The reader didn't know that (what a surprise) but he did want to explain to us "how wrong you are because Rotten Tomatoes had the last word, 'Despite a talented cast, The Mysteries of Laura is dated both as a cop show and as a representation of single, working mothers'."

    Is that the last word?

    Did the reader not know how to read?  We covered this already.

    If you can't grasp a show, sit your tired ass down.

    Rotten Tomatoes?

    Who gives a f**k about an aggregator that produces nothing and can't even handle a single sentence synopsis.

    Debra Messing is not playing "a representation of single, working mothers."

    The reason?

    She's not single.

    She's married to Josh Lucas' Jake.

    How do you criticize the show, how do you critique it, and presumably watch it to do so, and not notice that Laura is married?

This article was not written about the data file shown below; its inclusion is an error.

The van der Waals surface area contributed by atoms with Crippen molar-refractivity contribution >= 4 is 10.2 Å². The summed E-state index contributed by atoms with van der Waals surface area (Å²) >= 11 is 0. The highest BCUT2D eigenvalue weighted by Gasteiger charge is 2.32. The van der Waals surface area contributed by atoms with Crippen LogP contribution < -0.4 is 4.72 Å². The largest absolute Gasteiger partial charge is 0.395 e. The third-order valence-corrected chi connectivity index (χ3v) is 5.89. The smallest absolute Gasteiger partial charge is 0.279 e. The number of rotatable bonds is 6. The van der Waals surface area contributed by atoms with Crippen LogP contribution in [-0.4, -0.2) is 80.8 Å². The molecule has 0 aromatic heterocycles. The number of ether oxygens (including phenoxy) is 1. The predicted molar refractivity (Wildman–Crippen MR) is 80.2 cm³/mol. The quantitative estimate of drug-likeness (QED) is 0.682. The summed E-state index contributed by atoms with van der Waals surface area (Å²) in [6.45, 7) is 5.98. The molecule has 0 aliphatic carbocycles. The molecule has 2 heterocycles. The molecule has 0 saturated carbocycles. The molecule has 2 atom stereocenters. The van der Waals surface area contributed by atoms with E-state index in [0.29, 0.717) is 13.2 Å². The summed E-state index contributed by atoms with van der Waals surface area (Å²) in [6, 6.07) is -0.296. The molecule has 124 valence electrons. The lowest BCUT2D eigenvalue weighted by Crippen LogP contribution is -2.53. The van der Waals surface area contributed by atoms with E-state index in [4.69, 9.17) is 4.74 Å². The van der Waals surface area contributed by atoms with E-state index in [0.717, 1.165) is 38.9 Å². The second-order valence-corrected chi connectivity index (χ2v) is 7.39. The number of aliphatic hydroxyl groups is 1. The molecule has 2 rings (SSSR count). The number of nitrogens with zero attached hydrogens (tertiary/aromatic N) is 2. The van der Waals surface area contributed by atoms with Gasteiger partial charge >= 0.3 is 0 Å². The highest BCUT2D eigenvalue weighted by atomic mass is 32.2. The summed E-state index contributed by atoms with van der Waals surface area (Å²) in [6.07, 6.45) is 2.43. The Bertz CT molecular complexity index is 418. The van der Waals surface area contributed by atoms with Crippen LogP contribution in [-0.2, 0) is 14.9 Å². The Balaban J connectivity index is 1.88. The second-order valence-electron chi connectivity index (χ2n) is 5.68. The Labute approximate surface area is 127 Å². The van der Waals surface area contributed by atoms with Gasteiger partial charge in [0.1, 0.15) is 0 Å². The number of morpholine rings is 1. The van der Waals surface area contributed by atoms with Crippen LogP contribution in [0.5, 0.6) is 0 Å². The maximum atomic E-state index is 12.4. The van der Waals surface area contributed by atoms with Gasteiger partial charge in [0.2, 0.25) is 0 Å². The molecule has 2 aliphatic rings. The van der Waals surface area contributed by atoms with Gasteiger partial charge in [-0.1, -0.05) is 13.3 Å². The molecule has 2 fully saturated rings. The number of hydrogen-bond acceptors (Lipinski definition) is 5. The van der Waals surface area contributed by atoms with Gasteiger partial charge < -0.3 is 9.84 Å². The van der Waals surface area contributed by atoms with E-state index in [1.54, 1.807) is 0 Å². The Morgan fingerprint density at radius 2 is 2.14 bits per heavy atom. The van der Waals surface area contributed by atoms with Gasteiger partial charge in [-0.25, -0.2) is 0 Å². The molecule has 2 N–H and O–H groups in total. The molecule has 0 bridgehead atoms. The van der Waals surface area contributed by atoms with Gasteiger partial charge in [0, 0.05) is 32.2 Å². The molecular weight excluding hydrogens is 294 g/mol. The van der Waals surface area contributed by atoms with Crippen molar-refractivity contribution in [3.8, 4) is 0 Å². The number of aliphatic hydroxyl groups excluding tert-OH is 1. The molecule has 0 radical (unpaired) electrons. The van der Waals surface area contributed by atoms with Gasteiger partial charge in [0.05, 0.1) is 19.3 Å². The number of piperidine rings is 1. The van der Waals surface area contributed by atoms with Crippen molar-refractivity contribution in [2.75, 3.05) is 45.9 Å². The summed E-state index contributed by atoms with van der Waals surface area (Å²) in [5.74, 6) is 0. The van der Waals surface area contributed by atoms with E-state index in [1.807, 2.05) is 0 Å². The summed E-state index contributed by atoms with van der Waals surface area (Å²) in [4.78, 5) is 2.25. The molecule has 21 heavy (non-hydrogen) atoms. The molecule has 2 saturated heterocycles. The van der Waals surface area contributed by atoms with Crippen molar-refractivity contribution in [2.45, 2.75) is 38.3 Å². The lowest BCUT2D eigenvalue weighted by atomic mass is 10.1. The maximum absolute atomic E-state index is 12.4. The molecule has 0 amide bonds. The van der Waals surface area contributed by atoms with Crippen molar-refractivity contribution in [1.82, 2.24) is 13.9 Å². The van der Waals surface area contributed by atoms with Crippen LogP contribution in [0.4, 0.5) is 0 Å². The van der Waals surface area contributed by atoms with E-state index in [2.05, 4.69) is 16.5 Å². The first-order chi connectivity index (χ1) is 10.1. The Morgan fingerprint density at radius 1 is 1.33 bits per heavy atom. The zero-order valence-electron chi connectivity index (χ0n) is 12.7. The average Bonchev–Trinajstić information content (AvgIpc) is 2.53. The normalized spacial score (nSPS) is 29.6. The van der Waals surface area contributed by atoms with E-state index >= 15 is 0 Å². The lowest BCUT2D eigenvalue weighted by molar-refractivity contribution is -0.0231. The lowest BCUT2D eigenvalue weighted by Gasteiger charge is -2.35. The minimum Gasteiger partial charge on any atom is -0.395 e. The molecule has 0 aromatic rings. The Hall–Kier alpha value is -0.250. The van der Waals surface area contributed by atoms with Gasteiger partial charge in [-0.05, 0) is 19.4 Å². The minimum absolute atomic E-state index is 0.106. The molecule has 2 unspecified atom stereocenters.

When we dealt with the show before, we explained how sexists (men and women) were displaying their sexism.

    If someone doesn't like the show, that's fine.  As long as they can call out the actual show.  But when they're inventing things -- like Laura's a bad mother because her twins can't read -- they're not reviewing the show.

    And it's really telling just how much sexism greets women that the egregious Rotten Tomatoes can get away with falsely labeling the married character of Laura as "single."

    The Mysteries of Laura is in the tradition of The Rockford Files and Hart to Hart and many other shows that aren't in production today but remain popular in syndication.